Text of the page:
|Brian Dinkleman's major league average after Monday's|
game was more than 140 points higher than his Triple A
average for the season.
Even Ty Cobb wouldn't sneer at that batting average. Of course, it's only 44 at-bats. And .386 is also Dinkleman's slugging percentage. And he has just two walks to his credit, and they were both intentional.
We need not wonder if the 27-year-old is a legit .380 hitter. Nobody is. The real question is: Is he good enough to help a major league team?
I doubt it. His slash line in Triple A —pretty much two full seasons — is .255/.327/.353. Even maintaining those numbers in the major leagues would only work with high-caliber defense at a middle infield spot. Dinkleman does play second base — it was his initial position in the minors, and he's been seeing time there in the past week with the Twins — but if he were really a plus defender there the Twins wouldn't have made him primarily an outfielder at the higher levels.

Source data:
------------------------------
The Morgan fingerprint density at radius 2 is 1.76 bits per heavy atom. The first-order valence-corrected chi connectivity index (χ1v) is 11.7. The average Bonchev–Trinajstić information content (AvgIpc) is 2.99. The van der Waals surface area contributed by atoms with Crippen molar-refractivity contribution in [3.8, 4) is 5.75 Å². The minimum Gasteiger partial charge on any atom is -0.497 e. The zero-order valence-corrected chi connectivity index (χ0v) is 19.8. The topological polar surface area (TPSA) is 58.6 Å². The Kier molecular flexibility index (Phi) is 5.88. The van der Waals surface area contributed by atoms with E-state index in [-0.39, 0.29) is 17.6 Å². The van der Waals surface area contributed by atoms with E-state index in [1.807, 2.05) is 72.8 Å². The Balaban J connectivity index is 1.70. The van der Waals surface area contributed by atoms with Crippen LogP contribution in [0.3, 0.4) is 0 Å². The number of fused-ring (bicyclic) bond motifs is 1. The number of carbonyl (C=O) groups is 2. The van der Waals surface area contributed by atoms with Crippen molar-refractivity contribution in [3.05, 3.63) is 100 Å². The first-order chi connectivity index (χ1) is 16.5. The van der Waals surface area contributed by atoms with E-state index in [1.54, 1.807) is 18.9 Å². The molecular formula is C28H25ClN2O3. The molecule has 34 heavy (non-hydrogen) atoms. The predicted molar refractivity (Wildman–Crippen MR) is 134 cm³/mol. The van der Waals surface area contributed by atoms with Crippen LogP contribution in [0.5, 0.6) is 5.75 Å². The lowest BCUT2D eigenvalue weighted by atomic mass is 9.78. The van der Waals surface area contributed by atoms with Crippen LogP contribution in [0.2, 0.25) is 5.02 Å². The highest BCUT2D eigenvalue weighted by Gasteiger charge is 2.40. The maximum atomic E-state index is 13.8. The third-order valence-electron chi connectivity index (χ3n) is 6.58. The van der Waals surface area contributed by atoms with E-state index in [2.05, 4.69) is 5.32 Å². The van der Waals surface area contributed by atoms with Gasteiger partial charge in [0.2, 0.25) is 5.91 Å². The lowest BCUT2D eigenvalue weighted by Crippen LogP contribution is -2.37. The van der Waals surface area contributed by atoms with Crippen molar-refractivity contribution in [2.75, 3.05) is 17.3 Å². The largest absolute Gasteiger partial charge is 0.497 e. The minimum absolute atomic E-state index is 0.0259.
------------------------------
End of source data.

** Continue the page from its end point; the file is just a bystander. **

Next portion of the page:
He doesn't field well enough to play second in the majors. He doesn't hit enough to play a corner outfield in the majors. He's no shortstop, which detracts from his value as a utility infielder.
He's one of those guys — left-handed stick, makes contact — who'd have a better chance if teams still carried just 10 pitchers and there was no DH rule. I could see him carving out a career as a pinch-hitter/sixth infielder under those circumstances, especially if he finishes this season with a 353 average or something like that.
But those aren't the circumstances. Right or wrong, 21st Century managers prefer to have an extra arm to mop up waste innings than a pinch-hit option.
That's bad for a Brian Dinkelman, good for a Phil Dumatrait.